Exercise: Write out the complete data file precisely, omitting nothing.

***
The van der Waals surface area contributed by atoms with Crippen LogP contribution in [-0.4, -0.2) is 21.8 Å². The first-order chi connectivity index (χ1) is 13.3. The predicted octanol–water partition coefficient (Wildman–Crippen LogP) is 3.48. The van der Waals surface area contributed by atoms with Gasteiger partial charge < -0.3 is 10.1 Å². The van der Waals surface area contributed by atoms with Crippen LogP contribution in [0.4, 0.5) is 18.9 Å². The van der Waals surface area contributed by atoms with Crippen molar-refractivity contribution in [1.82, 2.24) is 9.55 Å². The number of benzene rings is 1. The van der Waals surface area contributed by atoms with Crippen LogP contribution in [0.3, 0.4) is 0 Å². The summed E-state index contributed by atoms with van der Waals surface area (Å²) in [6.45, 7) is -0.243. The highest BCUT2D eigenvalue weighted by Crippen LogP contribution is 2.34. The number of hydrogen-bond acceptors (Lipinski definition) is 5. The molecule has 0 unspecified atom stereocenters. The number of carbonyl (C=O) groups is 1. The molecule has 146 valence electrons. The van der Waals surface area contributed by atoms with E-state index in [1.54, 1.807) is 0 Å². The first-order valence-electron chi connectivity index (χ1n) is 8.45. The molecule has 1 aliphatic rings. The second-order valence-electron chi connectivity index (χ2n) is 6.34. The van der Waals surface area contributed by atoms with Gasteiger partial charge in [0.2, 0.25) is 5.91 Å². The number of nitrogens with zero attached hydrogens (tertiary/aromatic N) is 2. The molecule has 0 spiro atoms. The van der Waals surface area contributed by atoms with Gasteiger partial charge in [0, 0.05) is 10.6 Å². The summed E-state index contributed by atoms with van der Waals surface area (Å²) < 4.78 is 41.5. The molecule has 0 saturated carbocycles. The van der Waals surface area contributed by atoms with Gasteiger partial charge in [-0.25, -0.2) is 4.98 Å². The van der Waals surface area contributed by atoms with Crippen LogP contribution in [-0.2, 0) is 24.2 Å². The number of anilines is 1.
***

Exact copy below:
The van der Waals surface area contributed by atoms with Crippen LogP contribution in [-0.4, -0.2) is 21.8 Å². The first-order chi connectivity index (χ1) is 13.3. The predicted octanol–water partition coefficient (Wildman–Crippen LogP) is 3.48. The van der Waals surface area contributed by atoms with Gasteiger partial charge < -0.3 is 10.1 Å². The van der Waals surface area contributed by atoms with Crippen LogP contribution in [0.4, 0.5) is 18.9 Å². The van der Waals surface area contributed by atoms with Crippen molar-refractivity contribution in [1.82, 2.24) is 9.55 Å². The number of benzene rings is 1. The van der Waals surface area contributed by atoms with Crippen LogP contribution in [0.3, 0.4) is 0 Å². The summed E-state index contributed by atoms with van der Waals surface area (Å²) in [6.45, 7) is -0.243. The highest BCUT2D eigenvalue weighted by Crippen LogP contribution is 2.34. The number of hydrogen-bond acceptors (Lipinski definition) is 5. The molecule has 0 unspecified atom stereocenters. The number of carbonyl (C=O) groups is 1. The molecule has 146 valence electrons. The van der Waals surface area contributed by atoms with E-state index in [1.54, 1.807) is 0 Å². The first-order valence-electron chi connectivity index (χ1n) is 8.45. The molecule has 1 aliphatic rings. The second-order valence-electron chi connectivity index (χ2n) is 6.34. The van der Waals surface area contributed by atoms with Gasteiger partial charge in [0.2, 0.25) is 5.91 Å². The number of nitrogens with zero attached hydrogens (tertiary/aromatic N) is 2. The molecule has 0 spiro atoms. The van der Waals surface area contributed by atoms with Gasteiger partial charge in [0, 0.05) is 10.6 Å². The summed E-state index contributed by atoms with van der Waals surface area (Å²) < 4.78 is 41.5. The molecule has 0 saturated carbocycles. The van der Waals surface area contributed by atoms with Gasteiger partial charge in [-0.25, -0.2) is 4.98 Å². The van der Waals surface area contributed by atoms with Crippen LogP contribution in [-0.2, 0) is 24.2 Å². The number of anilines is 1.